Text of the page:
Pallets loaded with high stacks of cardboard flat-packs.

Changing fixed patterns of thinking: better packaging solutions

At IKEA we believe that being big comes with a responsibility. That is why we decided to develop a more sustainable packaging solution than the widely used EPS foam. Hoping this initiative will drive the home furnishing industry towards better packaging solutions.

Expanded polystyrene (EPS) foam has been extensively used all around the world for many years. It is a cheap, durable, lightweight and easy to form material. But it is also an oil-based product that is not everywhere recyclable on an industrial scale. EPS foam often ends up in nature where it is not degradable. Instead, it is atomized into small parts which are possibly harmful to humans and animals in the long run.

Still, there was a big resistance regarding phasing out EPS foam packaging, both internally and at many suppliers. It was hard to grasp why IKEA should replace a material with many good qualities that had been used for ages. To convince the skeptics, we set out to develop a new recyclable material that was at least equally cheap and easy to use as EPS foam.

An industrial hall with parallel conveyor lines moving heavily loaded pallets.

Applying existing solutions to a new context

Together with many co-workers and suppliers IKEA began a journey to find a new and better packaging solution. The material selected had to be cheap, possible to recycle many times and compatible with the recycling systems used by most countries today. IKEA solved this by using fiber-based materials like corrugated paper and molded paper for the new packaging solution.

To convince the sceptics, we set out to develop a new recyclable material that was at least equally cheap and easy to use as EPS foam

To keep the durable and lightweight properties of the EPS foam, IKEA decided to use a honeycomb construction made of the fiber-based materials. A honeycomb is a mass of hexagonal cells inspired by the constructions built by honey bees to contain larvae and store honey. It has been used by IKEA for many years as a core material in for instance doors and board based products. The turning point in the development process was the realization that the honeycomb construction could be used in a different context. It could be used as a recyclable shock absorber in the new packaging solution; making it light, yet strong.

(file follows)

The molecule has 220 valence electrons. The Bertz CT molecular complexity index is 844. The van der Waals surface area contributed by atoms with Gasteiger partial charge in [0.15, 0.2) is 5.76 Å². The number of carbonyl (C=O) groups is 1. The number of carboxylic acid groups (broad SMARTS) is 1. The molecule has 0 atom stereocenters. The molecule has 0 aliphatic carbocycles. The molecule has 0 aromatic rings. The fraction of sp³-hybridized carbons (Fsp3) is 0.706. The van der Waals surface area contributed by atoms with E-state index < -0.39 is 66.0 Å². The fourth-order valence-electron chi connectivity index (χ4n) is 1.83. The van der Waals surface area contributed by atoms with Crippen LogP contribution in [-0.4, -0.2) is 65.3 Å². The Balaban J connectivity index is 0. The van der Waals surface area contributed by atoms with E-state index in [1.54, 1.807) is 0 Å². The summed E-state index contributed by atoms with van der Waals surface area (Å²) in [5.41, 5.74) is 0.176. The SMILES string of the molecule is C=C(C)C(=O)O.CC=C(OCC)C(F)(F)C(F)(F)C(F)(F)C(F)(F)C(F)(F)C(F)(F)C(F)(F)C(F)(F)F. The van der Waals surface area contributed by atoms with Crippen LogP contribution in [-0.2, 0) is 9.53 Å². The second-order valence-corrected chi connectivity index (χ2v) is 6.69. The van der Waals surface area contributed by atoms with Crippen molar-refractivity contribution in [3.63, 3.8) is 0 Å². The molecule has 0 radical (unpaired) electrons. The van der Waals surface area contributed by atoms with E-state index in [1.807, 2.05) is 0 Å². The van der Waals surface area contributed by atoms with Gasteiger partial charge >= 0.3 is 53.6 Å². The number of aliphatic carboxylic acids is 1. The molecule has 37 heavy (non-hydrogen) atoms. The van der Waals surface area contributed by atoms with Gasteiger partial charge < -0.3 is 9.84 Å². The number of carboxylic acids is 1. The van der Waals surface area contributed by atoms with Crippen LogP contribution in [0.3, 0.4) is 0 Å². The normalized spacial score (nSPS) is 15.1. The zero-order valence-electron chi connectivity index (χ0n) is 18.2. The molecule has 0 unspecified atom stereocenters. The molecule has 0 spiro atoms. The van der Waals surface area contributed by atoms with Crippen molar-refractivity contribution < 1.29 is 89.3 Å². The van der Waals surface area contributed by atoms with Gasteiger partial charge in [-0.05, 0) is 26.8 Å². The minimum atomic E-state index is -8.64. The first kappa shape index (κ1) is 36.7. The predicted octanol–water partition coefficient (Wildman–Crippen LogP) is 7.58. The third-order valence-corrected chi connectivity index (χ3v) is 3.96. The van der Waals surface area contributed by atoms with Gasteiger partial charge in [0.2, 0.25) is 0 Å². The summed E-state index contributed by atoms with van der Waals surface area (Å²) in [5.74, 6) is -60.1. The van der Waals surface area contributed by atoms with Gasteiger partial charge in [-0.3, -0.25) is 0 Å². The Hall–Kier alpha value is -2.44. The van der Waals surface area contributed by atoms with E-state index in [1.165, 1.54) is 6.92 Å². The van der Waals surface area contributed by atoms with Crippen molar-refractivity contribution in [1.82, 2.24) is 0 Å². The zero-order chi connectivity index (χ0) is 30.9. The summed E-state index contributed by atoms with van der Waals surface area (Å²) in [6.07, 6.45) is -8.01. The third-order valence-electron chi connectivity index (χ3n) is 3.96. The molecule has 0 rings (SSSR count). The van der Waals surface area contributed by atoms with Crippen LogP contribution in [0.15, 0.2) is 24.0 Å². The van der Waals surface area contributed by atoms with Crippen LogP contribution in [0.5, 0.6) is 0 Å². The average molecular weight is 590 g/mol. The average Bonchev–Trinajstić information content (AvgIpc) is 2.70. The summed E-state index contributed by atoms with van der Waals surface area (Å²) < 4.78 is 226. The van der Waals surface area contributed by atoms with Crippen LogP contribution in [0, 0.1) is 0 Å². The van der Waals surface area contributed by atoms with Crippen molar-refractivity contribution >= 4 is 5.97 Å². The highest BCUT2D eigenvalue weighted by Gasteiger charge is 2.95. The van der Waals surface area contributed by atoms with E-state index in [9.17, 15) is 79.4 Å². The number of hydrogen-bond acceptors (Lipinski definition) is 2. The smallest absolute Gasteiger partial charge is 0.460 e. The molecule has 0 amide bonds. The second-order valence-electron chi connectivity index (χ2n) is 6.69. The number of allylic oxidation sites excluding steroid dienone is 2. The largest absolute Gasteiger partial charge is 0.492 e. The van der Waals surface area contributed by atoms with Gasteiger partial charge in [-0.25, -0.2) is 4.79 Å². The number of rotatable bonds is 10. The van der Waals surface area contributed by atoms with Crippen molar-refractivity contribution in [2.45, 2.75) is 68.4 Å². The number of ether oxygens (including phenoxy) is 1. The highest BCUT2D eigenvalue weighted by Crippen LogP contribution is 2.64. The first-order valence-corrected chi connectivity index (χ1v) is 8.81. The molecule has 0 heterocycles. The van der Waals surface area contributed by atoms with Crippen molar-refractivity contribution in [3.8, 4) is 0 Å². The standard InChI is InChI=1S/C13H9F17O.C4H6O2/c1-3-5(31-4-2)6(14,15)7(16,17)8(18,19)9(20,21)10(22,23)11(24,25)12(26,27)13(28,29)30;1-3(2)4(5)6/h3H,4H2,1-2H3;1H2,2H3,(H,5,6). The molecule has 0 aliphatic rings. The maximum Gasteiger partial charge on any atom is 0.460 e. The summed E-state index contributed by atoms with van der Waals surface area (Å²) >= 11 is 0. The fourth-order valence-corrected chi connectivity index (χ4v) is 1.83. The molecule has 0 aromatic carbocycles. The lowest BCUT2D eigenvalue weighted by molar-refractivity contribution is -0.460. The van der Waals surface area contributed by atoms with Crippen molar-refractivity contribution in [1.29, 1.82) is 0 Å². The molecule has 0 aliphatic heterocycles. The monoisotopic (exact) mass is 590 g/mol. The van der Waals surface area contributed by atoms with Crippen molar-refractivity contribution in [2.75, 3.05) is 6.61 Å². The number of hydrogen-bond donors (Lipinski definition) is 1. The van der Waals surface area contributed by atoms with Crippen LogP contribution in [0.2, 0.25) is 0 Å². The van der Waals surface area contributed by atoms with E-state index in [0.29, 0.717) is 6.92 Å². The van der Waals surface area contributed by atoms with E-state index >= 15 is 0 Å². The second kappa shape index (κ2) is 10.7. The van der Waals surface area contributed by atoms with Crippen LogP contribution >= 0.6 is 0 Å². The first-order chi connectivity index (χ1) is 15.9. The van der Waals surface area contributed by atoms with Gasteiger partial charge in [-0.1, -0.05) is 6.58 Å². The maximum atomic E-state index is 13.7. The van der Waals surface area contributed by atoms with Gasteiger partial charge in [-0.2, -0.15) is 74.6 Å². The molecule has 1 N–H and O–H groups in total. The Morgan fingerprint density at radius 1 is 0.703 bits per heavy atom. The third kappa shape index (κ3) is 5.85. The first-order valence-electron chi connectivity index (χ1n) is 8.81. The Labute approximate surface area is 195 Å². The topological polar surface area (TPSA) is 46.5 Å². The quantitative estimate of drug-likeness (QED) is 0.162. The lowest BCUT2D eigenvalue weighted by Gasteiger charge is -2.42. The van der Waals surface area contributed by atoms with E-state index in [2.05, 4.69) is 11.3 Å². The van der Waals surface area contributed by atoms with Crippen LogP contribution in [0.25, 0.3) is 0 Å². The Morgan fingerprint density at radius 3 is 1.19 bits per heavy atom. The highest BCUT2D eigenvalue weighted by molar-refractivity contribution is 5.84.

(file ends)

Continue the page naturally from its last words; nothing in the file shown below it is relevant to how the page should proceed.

Replacing EPS

It took four years to phase out EPS foam in almost all IKEA flat packs and replace it with the new recyclable packaging solution. The change from EPS foam to fiber-based materials means that IKEA has reduced the use of EPS foam by 8 000 tons per year. This equals more than half the volume of the Empire State Building. The decision to change filling material in IKEA flat packs is valid for all packaging except for appliances. At the moment IKEA is too small in this segment to be able to affect the global industry.

“We are working on a more sustainable solution even within this field. Phasing out EPS foam is a step towards changing the packaging solutions throughout the home furnishing industry and making them more sustainable,” says Peter S Larsson, Packaging Sustainability Leader at IKEA of Sweden.

Identically packaged and stacked pallets form a high wall in a warehouse. A forklift operates nearby.
  • Expanded polystyrene (EPS) foam is a common packaging material used as filling material. It is oil-based and cannot everywhere be recycled on an industrial scale. It is not degradable in nature and possibly harmful to humans and animals in the long run. Various industries, for example, the toy industry and now with IKEA also the home furnishing industry, are more and more trying to replace EPS foam with fiber-based materials like corrugated paper or molded paper which is easy to recycle and can be recycled many times.